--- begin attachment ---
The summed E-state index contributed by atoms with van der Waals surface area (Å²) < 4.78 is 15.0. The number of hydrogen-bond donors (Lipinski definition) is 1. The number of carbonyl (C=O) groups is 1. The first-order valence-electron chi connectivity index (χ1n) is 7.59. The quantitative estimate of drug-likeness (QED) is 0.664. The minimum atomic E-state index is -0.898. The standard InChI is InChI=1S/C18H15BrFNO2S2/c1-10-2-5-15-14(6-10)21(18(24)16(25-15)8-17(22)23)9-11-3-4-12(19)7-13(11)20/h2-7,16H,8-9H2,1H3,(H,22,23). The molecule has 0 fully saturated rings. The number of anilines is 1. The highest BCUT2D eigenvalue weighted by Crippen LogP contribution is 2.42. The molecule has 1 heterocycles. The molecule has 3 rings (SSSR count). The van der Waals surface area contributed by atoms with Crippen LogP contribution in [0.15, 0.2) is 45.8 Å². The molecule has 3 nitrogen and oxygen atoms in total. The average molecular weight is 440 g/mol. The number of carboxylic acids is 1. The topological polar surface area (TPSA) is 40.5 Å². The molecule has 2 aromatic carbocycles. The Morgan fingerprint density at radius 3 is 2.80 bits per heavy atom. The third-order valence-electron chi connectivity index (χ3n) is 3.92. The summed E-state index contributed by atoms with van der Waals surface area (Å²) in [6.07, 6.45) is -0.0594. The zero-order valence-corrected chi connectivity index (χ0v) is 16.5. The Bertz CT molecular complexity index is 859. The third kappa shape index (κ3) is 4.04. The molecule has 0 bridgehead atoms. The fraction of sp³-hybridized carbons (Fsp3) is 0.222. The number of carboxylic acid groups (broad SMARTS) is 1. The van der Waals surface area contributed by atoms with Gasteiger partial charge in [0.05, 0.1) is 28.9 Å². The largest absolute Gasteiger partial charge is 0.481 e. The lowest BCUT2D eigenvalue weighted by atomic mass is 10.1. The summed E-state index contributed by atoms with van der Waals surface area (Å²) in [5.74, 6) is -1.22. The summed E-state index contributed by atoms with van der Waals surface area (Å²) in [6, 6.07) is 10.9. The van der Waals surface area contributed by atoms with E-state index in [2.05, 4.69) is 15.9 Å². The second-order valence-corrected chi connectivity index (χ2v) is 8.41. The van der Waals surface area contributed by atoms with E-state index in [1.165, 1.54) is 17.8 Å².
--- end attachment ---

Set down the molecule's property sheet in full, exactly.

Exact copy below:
The summed E-state index contributed by atoms with van der Waals surface area (Å²) < 4.78 is 15.0. The number of hydrogen-bond donors (Lipinski definition) is 1. The number of carbonyl (C=O) groups is 1. The first-order valence-electron chi connectivity index (χ1n) is 7.59. The quantitative estimate of drug-likeness (QED) is 0.664. The minimum atomic E-state index is -0.898. The standard InChI is InChI=1S/C18H15BrFNO2S2/c1-10-2-5-15-14(6-10)21(18(24)16(25-15)8-17(22)23)9-11-3-4-12(19)7-13(11)20/h2-7,16H,8-9H2,1H3,(H,22,23). The molecule has 0 fully saturated rings. The number of anilines is 1. The highest BCUT2D eigenvalue weighted by Crippen LogP contribution is 2.42. The molecule has 1 heterocycles. The molecule has 3 rings (SSSR count). The van der Waals surface area contributed by atoms with Crippen LogP contribution in [0.15, 0.2) is 45.8 Å². The molecule has 3 nitrogen and oxygen atoms in total. The average molecular weight is 440 g/mol. The number of carboxylic acids is 1. The topological polar surface area (TPSA) is 40.5 Å². The molecule has 2 aromatic carbocycles. The Morgan fingerprint density at radius 3 is 2.80 bits per heavy atom. The third-order valence-electron chi connectivity index (χ3n) is 3.92. The summed E-state index contributed by atoms with van der Waals surface area (Å²) in [6.07, 6.45) is -0.0594. The zero-order valence-corrected chi connectivity index (χ0v) is 16.5. The Bertz CT molecular complexity index is 859. The third kappa shape index (κ3) is 4.04. The molecule has 0 bridgehead atoms. The fraction of sp³-hybridized carbons (Fsp3) is 0.222. The number of carboxylic acid groups (broad SMARTS) is 1. The van der Waals surface area contributed by atoms with Gasteiger partial charge in [0.05, 0.1) is 28.9 Å². The largest absolute Gasteiger partial charge is 0.481 e. The lowest BCUT2D eigenvalue weighted by atomic mass is 10.1. The summed E-state index contributed by atoms with van der Waals surface area (Å²) in [5.74, 6) is -1.22. The summed E-state index contributed by atoms with van der Waals surface area (Å²) in [6, 6.07) is 10.9. The van der Waals surface area contributed by atoms with E-state index in [2.05, 4.69) is 15.9 Å². The second-order valence-corrected chi connectivity index (χ2v) is 8.41. The van der Waals surface area contributed by atoms with E-state index in [1.165, 1.54) is 17.8 Å².